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January 11, 2013; Source: Politico
The bellwether election result for the Tea Party movement this past November may well have been Allen West’s loss in Florida’s 18th (formerly 22nd) Congressional District. Unlike Tea Party favorites such as Todd Akin in Missouri and Richard Mourdock in Indiana, whose campaigns simply imploded as the candidates opened their mouths, West had been elected two years earlier based on a no-holds-barred Tea Party message—the same message that obviously didn’t wear well for his electorate.
The same largely holds true for the Tea Party in general, highlighted by the Ultimate Fighting Championship-like battle between Dick Armey and Matt Kibbe at the Tea Party group FreedomWorks. A Rasmussen poll says that the proportion of Americans identifying as Tea Partiers is down from 24 percent in 2010 to only eight percent now. The oft-quoted conservative blogger Erick Erickson at RedState.com concludes that the Tea Party “is in disarray.”
Where does the Tea Party go from here to revive its identity, brand, and image? Writing for Politico, Kenneth Vogel and Katie Glueck suggest that although the Tea Party “may have been built by the grass roots, but in order to survive, it’s going to have to rely on the Beltway political machines and big money groups it once disparaged.” Vogel and Glueck suggest that Tea Party activists will have to turn to national groups such as the Club for Growth, American Majority, and Americans for Prosperity to launch their challenges of the Republican “establishment” and Democratic liberals. Might Tea Party groups and activists consider developing “strategic relationships” with FreedomWorks and other national groups because, as Georgia Tea Party board member Tom Maloy told Politico, “we all believe pretty much in the same thing?”
To us, it appears that the national nonprofit/think tank infrastructure has been active within the Tea Party movement from the very beginning, trying to ride the wave of the Tea Party energy convulsing Republican ranks in 2010 (for more on that, see parts one, two and three of our 2010 series on the Tea Party). There are already a number of national players—think tanks and others—vying for Tea Party allegiance and identity (but they might have to get a little smarter about picking candidates who don’t self-immolate on the stump).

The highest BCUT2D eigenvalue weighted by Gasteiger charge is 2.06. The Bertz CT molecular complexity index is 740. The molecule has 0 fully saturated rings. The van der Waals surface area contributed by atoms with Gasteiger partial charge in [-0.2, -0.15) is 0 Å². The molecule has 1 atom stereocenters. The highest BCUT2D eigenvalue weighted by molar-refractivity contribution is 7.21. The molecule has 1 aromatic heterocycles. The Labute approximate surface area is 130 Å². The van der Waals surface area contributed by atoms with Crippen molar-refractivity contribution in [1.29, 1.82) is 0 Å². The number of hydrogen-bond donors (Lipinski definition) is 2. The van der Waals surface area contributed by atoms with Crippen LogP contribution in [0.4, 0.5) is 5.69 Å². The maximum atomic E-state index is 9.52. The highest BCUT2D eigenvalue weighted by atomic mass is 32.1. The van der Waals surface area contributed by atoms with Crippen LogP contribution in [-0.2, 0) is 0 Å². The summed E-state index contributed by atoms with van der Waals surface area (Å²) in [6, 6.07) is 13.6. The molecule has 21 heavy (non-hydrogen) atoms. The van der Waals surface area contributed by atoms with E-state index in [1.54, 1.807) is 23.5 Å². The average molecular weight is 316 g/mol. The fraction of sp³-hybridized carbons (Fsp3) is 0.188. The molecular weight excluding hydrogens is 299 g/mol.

By our count, the Tea Party movement’s infrastructure of support includes American Majority (which trains activists and candidates), the Tea Party Patriots (which “provide[s] logistical, educational, networking and other support to thousands of community-based tea party groups around the country”), Americans for Prosperity (a Koch-affiliated group promoting conservative policies and taking sharp aim at health care reform), the Club for Growth (which finances primary challenges against Republicans deemed not conservative enough and which was vocally opposed to the fiscal cliff deal), and FreedomWorks, which still has plenty of money and resources despite the Armey/Kibbe brouhaha.
The issue for the Tea Party is not whether the movement will now turn to these big national players for financial, technical, and logistical support. Rather, to the extent that grassroots interests and elements initially drove the Tea Party, the question is how much of that momentum was lost by following the national groups’ lead? Does a movement like the Tea Party become compromised and co-opted by its association with entities that have other political allegiances, such as national Tea Party groups that are run by Republican political operatives or consultants? But without more heavy involvement by such groups, does the Tea Party run the risk of emulating Occupy Wall Street, whose lack of a strong national infrastructure led to an impression of anomie, fragmentation, and disorganization? What advice would you give the Tea Party?—Rick Cohen